Wilson Blade 98 Racket Review

We wouldn’t be able to talk about the Wilson Blade without mentioning Serena Williams in the first line. This is one of Wilson’s highest-rated rackets and for a good reason. Countervail has been a big part of Wilson’s technology to offer the right balance to each of their rackets based on those specific specs. 

While offering a relevantly smaller frame than some of the other options for players to choose from, this 16×19 string bed offers a virtually no-shock powerful option. Because of the anti-vibration, some may feel disconnected from the racket but having said that, it will allow you to take those big powerful swings just like Serena does. 

First, let’s talk about the specs and dimensions. 

Table of Contents


Here are our specs for the Wilson Blade 98. 

Head Size: 98 square Inches

Length: 27 inches

Unstrung Weight: 305 grams

Strung Weight: 323 grams

Balance: 4 points headlight 

Swingweight:  328 

String Pattern: 16 Mains/19 Crosses

General Background

Don’t let the muted feel scare you offer. This great feel racket allows players to leave it all on the court offer just the power and stability that a player at any level will love. Its easy maneuverability allows for the racket to get into position easily but does not have the shock and instability that a headlight racket would normally have. 

This is due to its heavier weight in general. It’s a smaller frame meaning it’s a smaller sweet spot requiring a little more precision. When you do hit that sweet spot, the heavier weight will transcend the ball right past your opponent.

Don’t let Serena be the one to talk you into this racket, the racket can do this all by itself. Here’s why. 


For those who like to have some consistency in their shots, the Wilson Blade will have no trouble in offering this. Easy power and easy maneuverability allow for consistent shots on the run and in place. Despite the dampened feel, there’s a decent amount of feedback offered in terms of feel, which means adjusting and refining is an easy thing to do. 

The relatively closed string bed and the pattern will feel great for those who love to hit flat. This, in particular, is important for the dampened feel so that the ball can come back in the court. However, if you are one to try and generate spin, you are really going to have to take advantage of the headlight feature and use your wrist to generate your own spin. 

In other words, this is a great racket for those who want to have a whole lot of control over what they are doing. It’s why it makes for a great advanced player’s racket because the more you know how to refine and fine=tune, the better you are going to do with this racket. 

Net Game

This is where the dampened feel from the countervail and closed string pattern really comes in hand. A crisp volley works particularly well from the ability to get the racket into place quickly because of how light it feels. But the closed string bed offers the firmness and precision you want in a volley.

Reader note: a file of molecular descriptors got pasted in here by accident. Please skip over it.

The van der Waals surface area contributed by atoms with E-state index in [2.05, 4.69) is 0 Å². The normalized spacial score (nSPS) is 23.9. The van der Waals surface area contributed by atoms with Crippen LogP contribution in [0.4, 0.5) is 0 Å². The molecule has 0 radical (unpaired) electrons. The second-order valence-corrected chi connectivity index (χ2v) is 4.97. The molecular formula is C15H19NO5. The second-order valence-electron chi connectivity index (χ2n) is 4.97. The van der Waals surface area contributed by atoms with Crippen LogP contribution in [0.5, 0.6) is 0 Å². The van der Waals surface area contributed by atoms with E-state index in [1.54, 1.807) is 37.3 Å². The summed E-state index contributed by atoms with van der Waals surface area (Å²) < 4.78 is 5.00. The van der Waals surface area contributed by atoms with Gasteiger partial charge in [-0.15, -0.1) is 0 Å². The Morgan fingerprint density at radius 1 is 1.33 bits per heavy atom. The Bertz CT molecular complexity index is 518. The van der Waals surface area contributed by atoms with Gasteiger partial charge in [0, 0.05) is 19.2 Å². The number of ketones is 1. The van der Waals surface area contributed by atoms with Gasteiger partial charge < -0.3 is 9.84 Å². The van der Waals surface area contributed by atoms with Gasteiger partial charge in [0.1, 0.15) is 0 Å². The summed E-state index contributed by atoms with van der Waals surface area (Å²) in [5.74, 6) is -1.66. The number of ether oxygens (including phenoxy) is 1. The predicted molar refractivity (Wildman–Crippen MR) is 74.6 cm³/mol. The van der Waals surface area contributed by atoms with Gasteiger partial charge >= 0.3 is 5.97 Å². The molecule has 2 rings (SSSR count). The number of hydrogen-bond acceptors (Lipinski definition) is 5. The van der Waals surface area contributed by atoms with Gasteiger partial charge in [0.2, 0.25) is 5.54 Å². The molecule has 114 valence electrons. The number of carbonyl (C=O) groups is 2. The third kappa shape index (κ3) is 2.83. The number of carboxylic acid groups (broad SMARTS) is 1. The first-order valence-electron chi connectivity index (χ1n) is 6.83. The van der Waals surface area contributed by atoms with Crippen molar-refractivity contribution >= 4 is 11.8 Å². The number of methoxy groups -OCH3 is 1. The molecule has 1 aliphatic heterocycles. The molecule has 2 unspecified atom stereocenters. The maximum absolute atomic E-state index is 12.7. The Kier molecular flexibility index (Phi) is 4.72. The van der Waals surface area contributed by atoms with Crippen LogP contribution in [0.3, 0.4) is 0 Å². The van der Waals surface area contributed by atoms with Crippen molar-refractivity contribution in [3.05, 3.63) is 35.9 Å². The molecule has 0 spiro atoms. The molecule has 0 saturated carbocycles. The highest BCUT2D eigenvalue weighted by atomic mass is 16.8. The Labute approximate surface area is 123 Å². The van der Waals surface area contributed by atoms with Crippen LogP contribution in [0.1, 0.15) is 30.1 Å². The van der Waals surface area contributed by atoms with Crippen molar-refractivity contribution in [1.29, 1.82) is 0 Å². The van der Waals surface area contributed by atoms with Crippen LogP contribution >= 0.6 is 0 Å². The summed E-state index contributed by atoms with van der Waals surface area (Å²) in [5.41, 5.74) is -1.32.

Touch volleys are no problem because the absorption from the racket and stability makes it easy to take a fast-incoming ball and turn it into a drop volley. Because of the racket’s great ability to hand the baseline, it’s an awesome option for those who have an all-court game. 


First serves are a definite plus to this racket. The power and control that comes from the balance between a semi-stiff racket and the flex in the frame offer that perfect middle-ground that allows a player to really go after the ball. Not only will it be effective and look good, but it feels good at the same time because of the absorption. 

Second serve kickers may be more difficult for those who don’t know how to use racket head speed. This is because of the way the stringbed sits and the smallness of the frame. You really need to hit it at the right moment, at the right speed, and with the right amount of action to get a really good second serve. In this situation, it may lack feel for those who don’t know how to do this properly. 

Final Thoughts

This racket is just as much of a winner as the ones that blast from Serena at the baseline. All jokes aside, this racket seems to score well in all areas, which makes it a very playable racket and liked by so many. One category may not really blow the other out, but if you are an intermediate to an experienced player, you can find this racket taking your game up to a whole new level. 

This will help players who traditionally may just stick to the baseline or serve and volley get outside the comfort zone. This is important because, ultimately, the goal with tennis is adding more tools to your tool belt so you can constantly adjust and one-up your opponent. This is why the racket can grow with you rather than feeling like you need to update to something better. 

Overall, this racket does the trick. If there is a downside, It will be its inability to generate spin on its own. If you are someone who is struggling to bring the ball in from a few feet out or barely getting it over the net every time, this racket may be more of a struggle for you. 

Related Posts